Pediatric Abdominal Malignancies and Intravascular Extension: Contemporary Single-Center Experience

J Surg Res. 2022 Dec:280:396-403. doi: 10.1016/j.jss.2022.06.046. Epub 2022 Aug 26.


Introduction: Inferior vena cava (IVC) thrombus is an uncommon and challenging complication of abdominal malignancies in the pediatric population, which significantly influences the treatment options and clinical outcomes in this population.

Methods: In this review, we present the presentation, treatments, interventions, and outcomes with this clinically and technically challenging oncological finding from a free-standing children's hospital from 2006 to 2017.

Results: Fourteen patients with IVC thrombus were identified as having an associated abdominal malignancy. The abdominal malignancies consisted of eight Wilms tumors (63% stage III and 37% stage IV), and one spindle cell sarcoma, neuroblastoma (stage III), kidney clear cell sarcoma (stage III), sclerosing epithelioid fibrosarcoma, hepatoblastoma-epithelial (stage IV), and hepatic embryonal sarcoma (stage IV). 50% of patients were male, 71% White, 29% Black, 7% Hispanic; mean age at diagnosis was 4.09 (SD 2.43) years. CT imaging identified IVC tumor thrombus for 79% of patients, US abdomen complete recorded 14%, and MRI lumbar 7%. 3Out of 14 patients, 13 patients were taken to the operating room with 12 patients undergoing concurrent tumor resection and IVC thrombectomy. Of the remaining patients, one had IVC thrombectomy via femoral cutdown by interventional radiology, and one was noted to have resolution of IVC thrombus with neoadjuvant chemotherapy. Of patients who underwent resection, one required IVC ligation, and one patient required IVC interposition vein graft reconstruction using a right IJ conduit. 60% of patients undergoing thrombectomy received neoadjuvant chemotherapy. Mean time from the diagnosis of IVC tumor thrombus to surgical thrombectomy was 46 (SD 44) days. No operative mortalities were reported. There were five major complications (hemothorax, pulmonary embolisms, seroma, and sepsis) and two minor complications (pneumonia and UTI). With exclusion of patient who underwent IVC ligation, no patients developed signs of IVC compression or recurrent thrombosis after thrombectomy.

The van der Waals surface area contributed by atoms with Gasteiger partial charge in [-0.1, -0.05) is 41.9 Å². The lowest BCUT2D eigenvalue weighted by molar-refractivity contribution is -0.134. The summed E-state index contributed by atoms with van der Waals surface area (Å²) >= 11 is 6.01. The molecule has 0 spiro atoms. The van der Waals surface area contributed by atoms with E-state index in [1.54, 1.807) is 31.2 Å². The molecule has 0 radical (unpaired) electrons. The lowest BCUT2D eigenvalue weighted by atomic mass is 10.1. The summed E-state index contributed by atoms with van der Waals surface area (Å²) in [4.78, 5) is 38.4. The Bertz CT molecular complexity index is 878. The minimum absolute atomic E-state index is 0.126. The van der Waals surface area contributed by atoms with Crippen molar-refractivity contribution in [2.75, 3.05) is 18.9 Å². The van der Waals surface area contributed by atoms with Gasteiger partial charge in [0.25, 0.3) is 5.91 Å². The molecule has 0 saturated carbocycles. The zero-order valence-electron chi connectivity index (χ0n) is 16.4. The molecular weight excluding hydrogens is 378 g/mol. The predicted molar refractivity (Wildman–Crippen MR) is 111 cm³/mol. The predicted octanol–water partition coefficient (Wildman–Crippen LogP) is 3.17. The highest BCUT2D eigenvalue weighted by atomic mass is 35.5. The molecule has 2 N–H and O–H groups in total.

Conclusions: IVC tumor thrombus can significantly alter the clinical treatment, surgical options, and outcomes of malignant abdominal tumors. Treatment of IVC tumor thrombus included adjuvant chemotherapy, segmental IVC resection with or without reconstruction, thrombectomy with intimal stripping, or resection of the thrombus with part of the IVC wall. Evidence for standard treatment practices for IVC tumor thrombus in the setting of abdominal malignancy is lacking due to the rarity of this finding and the varied clinical presentations.

Keywords: Abdominal malignancy; Inferior vena cava thrombus; Pediatric oncology; Tumor thrombus.

Publication types

  • Review

MeSH terms

  • Abdomen / pathology
  • Abdominal Neoplasms* / complications
  • Abdominal Neoplasms* / diagnosis
  • Abdominal Neoplasms* / surgery
  • Child
  • Child, Preschool
  • Female
  • Humans
  • Kidney Neoplasms* / diagnosis
  • Kidney Neoplasms* / surgery
  • Male
  • Nephrectomy / methods
  • Retrospective Studies
  • Thrombosis* / etiology
  • Vena Cava, Inferior / surgery
  • Venous Thrombosis* / etiology